*seasonal component*and \(S\) is the number of seasons. Let’s say our data consisted of ice cream sales per season, then \(S=4\) as we would expect each season to have a different baseline for sales (with summer being the highest sales). The sum above means that the total effect of seasonality is zero.\(\delta_t\) is simply a random walk. This walk denotes the direction of the trend.

\(mu_t\) is the current trend which is compromised of a direction \(\delta_{t-1} + \mu_{t-1}\) plus some noise

\(\mathbf x_t\) is a vector of covariates, that is, other time-series that may help us to better estimate \(y\). In the BP example, we could use the price of Shell Oil company stocks to give us a better estimate for BP stocks. The term \(\beta^T\) can be estimated to form a regression. In fact, in the

*bsts*package, the \(\beta\) is estimated using slab and spike regression. This means that the regression also allows for feature selection meaning we can try to chuck in quite a few terms without having to worry as much about over fitting.

So there are several really cool features of this package. For one thing it’s Bayesian, so we can specify priors. Secondly, it’s super quick. You can see an example usage at the end of this post.

# Causal impact

Now that we have a time-series model, a sensible thing to do would be to fit it using the pre-event data. Then we can use that model to predict the post-event path and measure how much that differs from the observed time series. This is exactly what the causal impact package does!

Let us carry on with the BP example we started with. We have two things to work out:

Are there seasonal effects and local trends? If so, how do they behave?

Which other time series do we pick? We need to be careful here. On the one hand, we want \(\mathbf x\) to be highly correlated with \(y\), on the other, we don’t want \(\mathbf x\) to be impacted by the oil spill. So for example, picking Shell stocks might not be best idea because their stocks also take a hit during the spill.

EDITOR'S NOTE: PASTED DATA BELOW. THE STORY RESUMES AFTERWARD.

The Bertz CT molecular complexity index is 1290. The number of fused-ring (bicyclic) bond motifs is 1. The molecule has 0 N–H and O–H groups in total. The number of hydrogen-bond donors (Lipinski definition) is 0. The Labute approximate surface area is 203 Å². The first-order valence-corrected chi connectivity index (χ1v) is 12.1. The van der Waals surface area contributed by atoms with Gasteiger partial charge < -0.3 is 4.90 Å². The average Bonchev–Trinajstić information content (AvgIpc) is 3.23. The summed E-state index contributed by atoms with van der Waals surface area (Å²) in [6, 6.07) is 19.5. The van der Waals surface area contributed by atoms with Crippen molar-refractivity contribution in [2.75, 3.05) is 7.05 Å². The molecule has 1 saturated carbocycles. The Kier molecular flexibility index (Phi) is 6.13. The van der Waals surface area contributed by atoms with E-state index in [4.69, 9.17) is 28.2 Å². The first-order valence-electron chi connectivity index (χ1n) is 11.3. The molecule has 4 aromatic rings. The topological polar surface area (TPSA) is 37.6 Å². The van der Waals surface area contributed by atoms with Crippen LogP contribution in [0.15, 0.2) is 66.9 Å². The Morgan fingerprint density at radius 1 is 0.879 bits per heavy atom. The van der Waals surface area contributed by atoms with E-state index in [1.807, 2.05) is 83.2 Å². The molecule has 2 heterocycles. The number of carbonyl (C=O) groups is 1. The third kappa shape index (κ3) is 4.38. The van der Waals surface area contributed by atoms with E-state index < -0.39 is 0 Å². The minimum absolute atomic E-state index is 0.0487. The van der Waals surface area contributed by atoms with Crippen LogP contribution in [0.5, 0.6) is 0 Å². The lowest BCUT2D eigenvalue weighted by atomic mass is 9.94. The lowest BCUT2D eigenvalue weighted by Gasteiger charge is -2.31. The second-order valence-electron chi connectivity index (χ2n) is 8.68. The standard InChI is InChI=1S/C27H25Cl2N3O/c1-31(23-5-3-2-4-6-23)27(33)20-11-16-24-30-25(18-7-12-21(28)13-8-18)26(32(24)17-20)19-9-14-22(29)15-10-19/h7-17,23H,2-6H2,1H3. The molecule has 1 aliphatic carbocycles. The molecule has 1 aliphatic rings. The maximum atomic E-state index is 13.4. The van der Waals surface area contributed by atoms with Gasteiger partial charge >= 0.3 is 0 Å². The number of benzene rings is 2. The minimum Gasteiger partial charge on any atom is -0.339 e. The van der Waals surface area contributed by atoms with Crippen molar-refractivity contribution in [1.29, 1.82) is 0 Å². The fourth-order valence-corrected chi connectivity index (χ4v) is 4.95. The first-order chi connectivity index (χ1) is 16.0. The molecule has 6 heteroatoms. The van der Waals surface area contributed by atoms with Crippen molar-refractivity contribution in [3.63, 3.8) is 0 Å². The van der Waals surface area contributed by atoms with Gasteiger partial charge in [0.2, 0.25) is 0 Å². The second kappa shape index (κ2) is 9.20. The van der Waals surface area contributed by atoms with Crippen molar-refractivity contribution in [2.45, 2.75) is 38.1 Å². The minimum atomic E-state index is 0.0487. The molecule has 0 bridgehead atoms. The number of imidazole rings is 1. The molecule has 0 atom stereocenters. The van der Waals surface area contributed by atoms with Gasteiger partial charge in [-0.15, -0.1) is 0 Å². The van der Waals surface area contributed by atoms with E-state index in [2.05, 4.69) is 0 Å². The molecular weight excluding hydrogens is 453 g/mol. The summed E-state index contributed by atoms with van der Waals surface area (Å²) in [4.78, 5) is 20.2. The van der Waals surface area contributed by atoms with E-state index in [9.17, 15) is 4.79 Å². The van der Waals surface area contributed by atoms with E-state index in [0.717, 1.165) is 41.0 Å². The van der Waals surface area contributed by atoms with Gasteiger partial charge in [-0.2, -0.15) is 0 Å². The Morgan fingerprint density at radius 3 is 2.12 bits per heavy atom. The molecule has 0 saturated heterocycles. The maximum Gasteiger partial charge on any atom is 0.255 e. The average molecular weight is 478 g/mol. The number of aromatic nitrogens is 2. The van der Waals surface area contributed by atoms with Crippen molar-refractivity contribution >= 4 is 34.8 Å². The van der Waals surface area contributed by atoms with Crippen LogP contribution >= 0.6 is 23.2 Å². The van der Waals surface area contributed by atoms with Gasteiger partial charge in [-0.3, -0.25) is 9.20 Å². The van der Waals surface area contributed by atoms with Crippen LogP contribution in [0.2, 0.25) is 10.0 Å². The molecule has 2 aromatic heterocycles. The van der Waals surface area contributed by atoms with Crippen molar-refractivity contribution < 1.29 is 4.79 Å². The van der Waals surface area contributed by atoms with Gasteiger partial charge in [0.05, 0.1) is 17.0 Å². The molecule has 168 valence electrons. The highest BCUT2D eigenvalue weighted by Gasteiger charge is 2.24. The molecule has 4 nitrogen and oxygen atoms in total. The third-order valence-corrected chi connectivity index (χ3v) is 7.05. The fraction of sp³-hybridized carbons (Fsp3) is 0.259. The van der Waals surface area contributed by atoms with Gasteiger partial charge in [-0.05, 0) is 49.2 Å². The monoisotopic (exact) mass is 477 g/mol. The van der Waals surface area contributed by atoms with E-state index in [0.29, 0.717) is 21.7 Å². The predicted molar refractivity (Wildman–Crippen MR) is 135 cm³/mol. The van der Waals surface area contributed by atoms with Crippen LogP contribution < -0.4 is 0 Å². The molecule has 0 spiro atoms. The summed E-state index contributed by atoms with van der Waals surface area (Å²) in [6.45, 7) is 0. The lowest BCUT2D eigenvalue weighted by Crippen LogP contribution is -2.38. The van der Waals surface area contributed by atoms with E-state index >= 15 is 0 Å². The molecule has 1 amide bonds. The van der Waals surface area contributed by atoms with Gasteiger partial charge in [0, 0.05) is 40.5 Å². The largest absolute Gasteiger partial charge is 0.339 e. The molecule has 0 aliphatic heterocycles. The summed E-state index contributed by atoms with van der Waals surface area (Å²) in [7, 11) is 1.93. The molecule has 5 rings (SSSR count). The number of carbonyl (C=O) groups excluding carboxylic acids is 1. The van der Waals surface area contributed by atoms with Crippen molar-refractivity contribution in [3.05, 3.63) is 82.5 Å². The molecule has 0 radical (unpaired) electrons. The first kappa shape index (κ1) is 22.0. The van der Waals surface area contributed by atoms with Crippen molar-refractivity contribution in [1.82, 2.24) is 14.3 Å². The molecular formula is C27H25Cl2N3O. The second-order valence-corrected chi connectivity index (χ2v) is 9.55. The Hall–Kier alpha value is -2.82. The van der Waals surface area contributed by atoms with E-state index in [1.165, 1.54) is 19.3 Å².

Let’s first just try the vanilla option in causal impact (note there is an issue with irregular time series):

```
library(CausalImpact)
library(zoo)
stocks.zoo <- stocks[,c(1,3,2)] %>%
read.zoo()
times <- seq(start(stocks.zoo), end(stocks.zoo), by = 'day')
stocks.zoo <- merge(stocks.zoo, zoo(,times), all = TRUE) %>% na.locf()
impact <- CausalImpact(data = stocks.zoo,
pre.period = c(first(stocks$date), oilSpillDate-1),
post.period = c(oilSpillDate, last(stocks$date)))
summary(impact)
```

```
#> Posterior inference {CausalImpact}
#>
#> Average Cumulative
#> Actual 40 10350
#> Prediction (s.d.) 58 (3.9) 14954 (986.2)
#> 95% CI [51, 66] [12964, 16799]
#>
#> Absolute effect (s.d.) -18 (3.9) -4604 (986.2)
#> 95% CI [-25, -10] [-6449, -2614]
#>
#> Relative effect (s.d.) -31% (6.6%) -31% (6.6%)
#> 95% CI [-43%, -17%] [-43%, -17%]
#>
#> Posterior tail-area probability p: 0.00103
#> Posterior prob. of a causal effect: 99.89733%
#>
#> For more details, type: summary(impact, "report")
```

`plot(impact)`

You can also use CasualImpact with your own bsts model:

```
library(bsts)
stocks.bsts <- stocks.zoo
postPeriod <- which(time(stocks.zoo) == oilSpillDate) : nrow(stocks.zoo)
stocks.bsts[postPeriod, 1] <- NA
ss <- AddLocalLevel(list(), stocks.zoo[,1]) %>%
AddSeasonal(stocks.zoo[,1], nseasons= 7)
bsts <- bsts(BP ~ NASDAQ, state.specification = ss,
data = stocks.bsts, niter = 1000)
```

```
#> =-=-=-=-= Iteration 0 Sat Feb 3 17:46:37 2018 =-=-=-=-=
#> =-=-=-=-= Iteration 100 Sat Feb 3 17:46:38 2018 =-=-=-=-=
#> =-=-=-=-= Iteration 200 Sat Feb 3 17:46:39 2018 =-=-=-=-=
#> =-=-=-=-= Iteration 300 Sat Feb 3 17:46:41 2018 =-=-=-=-=
#> =-=-=-=-= Iteration 400 Sat Feb 3 17:46:42 2018 =-=-=-=-=
#> =-=-=-=-= Iteration 500 Sat Feb 3 17:46:44 2018 =-=-=-=-=
#> =-=-=-=-= Iteration 600 Sat Feb 3 17:46:46 2018 =-=-=-=-=
#> =-=-=-=-= Iteration 700 Sat Feb 3 17:46:47 2018 =-=-=-=-=
#> =-=-=-=-= Iteration 800 Sat Feb 3 17:46:49 2018 =-=-=-=-=
#> =-=-=-=-= Iteration 900 Sat Feb 3 17:46:50 2018 =-=-=-=-=
```

```
impact.bsts <- CausalImpact(bsts.model = bsts,
post.period.response = stocks.zoo[postPeriod,1] %>% as.numeric())
plot(impact.bsts)
```